If this is our new reality -- standing six feet apart and giving each other elbow bumps -- let's not let this crisis go to waste.
"Never let a serious crisis go to waste," said former Chicago Mayor Rahm Emanuel. His adage came to mind as I surveyed the human and economic wreckage strewn in the wake of the coronavirus.
Also known as COVID-19, the virus is slashing its way through the world's countries, continent by continent. Some countries have done a good job of testing and identifying those likely to be infected.
Ours is not one of them. This leaves us a bit in the dark, with some people saying millions may eventually be infected and others disbelieving the concern of the experts.
Governments and organizations can no longer wait for definitive data, however, and are taking dramatic steps to curb the spread of the disease. If this is our new reality -- standing six feet apart and giving each other elbow bumps -- let's not let this crisis go to waste.
There was another crisis not long ago. The 2008 recession at first prompted a wave of articles about the upside of a stock market down slide. People were going to stop being materialistic, pundits predicted
We looked at the vanished fortunes and the jobs lost after the wealth-obsessed frenzy of the early 2000s, and we felt remorse. This is not who we wanted to be, people said.
For a moment, people talked about focusing on families and friends, getting their priorities in order and dropping out of the rat race.
That seems like a long time ago. The gap between rich and poor; in fact, the gap between rich and not so rich, has grown more acute, and until recently the stock market was soaring into the stratosphere, showing at times the same irrational exuberance of bull markets past.
Which brings us to our current crisis and the social upheaval it is causing. Disneyland closing, sports arenas shuttered, stocks doing a backflip into the 1930s.
If it lasts, we will see the newest hired to be the first fired, as major industries and small businesses try to "right size" themselves. People will be hurting not just from the disease, but from the shockwaves of the disease.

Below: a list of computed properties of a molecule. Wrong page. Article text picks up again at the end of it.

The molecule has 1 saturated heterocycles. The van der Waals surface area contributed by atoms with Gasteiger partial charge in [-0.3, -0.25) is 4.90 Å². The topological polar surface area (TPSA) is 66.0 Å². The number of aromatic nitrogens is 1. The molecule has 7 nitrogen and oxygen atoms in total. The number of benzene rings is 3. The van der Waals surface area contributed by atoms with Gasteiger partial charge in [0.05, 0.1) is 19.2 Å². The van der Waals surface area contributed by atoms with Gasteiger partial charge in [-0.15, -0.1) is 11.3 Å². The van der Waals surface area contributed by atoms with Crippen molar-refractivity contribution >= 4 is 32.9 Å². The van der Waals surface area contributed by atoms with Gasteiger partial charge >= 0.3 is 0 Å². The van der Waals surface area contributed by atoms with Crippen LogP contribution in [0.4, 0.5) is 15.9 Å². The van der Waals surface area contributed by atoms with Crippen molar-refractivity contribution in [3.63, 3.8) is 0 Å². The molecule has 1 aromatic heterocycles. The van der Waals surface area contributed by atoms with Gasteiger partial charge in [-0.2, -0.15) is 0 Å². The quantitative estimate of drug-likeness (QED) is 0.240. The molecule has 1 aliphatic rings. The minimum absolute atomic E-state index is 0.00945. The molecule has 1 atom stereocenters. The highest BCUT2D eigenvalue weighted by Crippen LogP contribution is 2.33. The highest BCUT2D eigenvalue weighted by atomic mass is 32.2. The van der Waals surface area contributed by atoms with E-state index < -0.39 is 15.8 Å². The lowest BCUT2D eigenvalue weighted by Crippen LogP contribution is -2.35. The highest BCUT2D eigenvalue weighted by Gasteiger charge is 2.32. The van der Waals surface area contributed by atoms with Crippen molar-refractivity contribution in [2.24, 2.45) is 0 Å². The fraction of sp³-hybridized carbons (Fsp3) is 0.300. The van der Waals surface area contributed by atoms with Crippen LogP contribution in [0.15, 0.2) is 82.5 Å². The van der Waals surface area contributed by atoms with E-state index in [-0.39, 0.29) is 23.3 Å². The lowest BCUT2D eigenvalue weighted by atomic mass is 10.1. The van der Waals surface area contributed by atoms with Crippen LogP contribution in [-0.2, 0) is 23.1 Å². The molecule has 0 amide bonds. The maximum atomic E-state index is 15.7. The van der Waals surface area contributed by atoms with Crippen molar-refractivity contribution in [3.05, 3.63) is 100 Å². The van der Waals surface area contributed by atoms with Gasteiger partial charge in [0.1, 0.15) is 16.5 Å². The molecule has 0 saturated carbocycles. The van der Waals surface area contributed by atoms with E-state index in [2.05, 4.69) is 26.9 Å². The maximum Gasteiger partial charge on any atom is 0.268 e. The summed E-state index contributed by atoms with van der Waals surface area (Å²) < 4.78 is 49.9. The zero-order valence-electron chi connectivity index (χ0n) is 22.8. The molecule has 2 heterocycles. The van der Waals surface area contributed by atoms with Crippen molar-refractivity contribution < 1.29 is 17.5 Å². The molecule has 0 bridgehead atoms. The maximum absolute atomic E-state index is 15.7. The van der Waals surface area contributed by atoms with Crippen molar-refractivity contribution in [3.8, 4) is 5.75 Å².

The doctors and the scientists are tackling the virus, and we must pray for their success. But maybe we are getting a second chance at not wasting the crisis. Let's count the ways.
First, gratitude. For those of us who can wait until the stocks rebound, for those of us whose families have not been harmed badly by the virus or its shockwaves, for those of us who have at times who have had the luxury of feeling inconvenienced by the closures and the social distancing, let's give thanks. Gratitude is our spiritual immune system telling us we really do have all we need.
Second, resist the fear. When a crisis hits, we have two choices: give in to the fear or resist it. There is a moment early in a crisis when the news media and social media can whip us into a frothy mess of speculation and rumor. It's one thing to be mixing kooky recipes for hand sanitizer in the kitchen. It's more serious when we start pointing fingers and looking for scapegoats.
Third, stop thinking about ourselves and start thinking about others. That is the antidote to fear. Protect the elderly and the sick. Help those who are economically hurting. Look out for the people who may have no safety net. In short, do what is needed for the common good.
In a time of polarization and social division, maybe it takes a serious crisis to remind us to stand together and care for each other.
Erlandson is the director and editor-in-chief of Catholic News Service
- Greg Erlandson is director and editor-in-chief of Catholic News Service.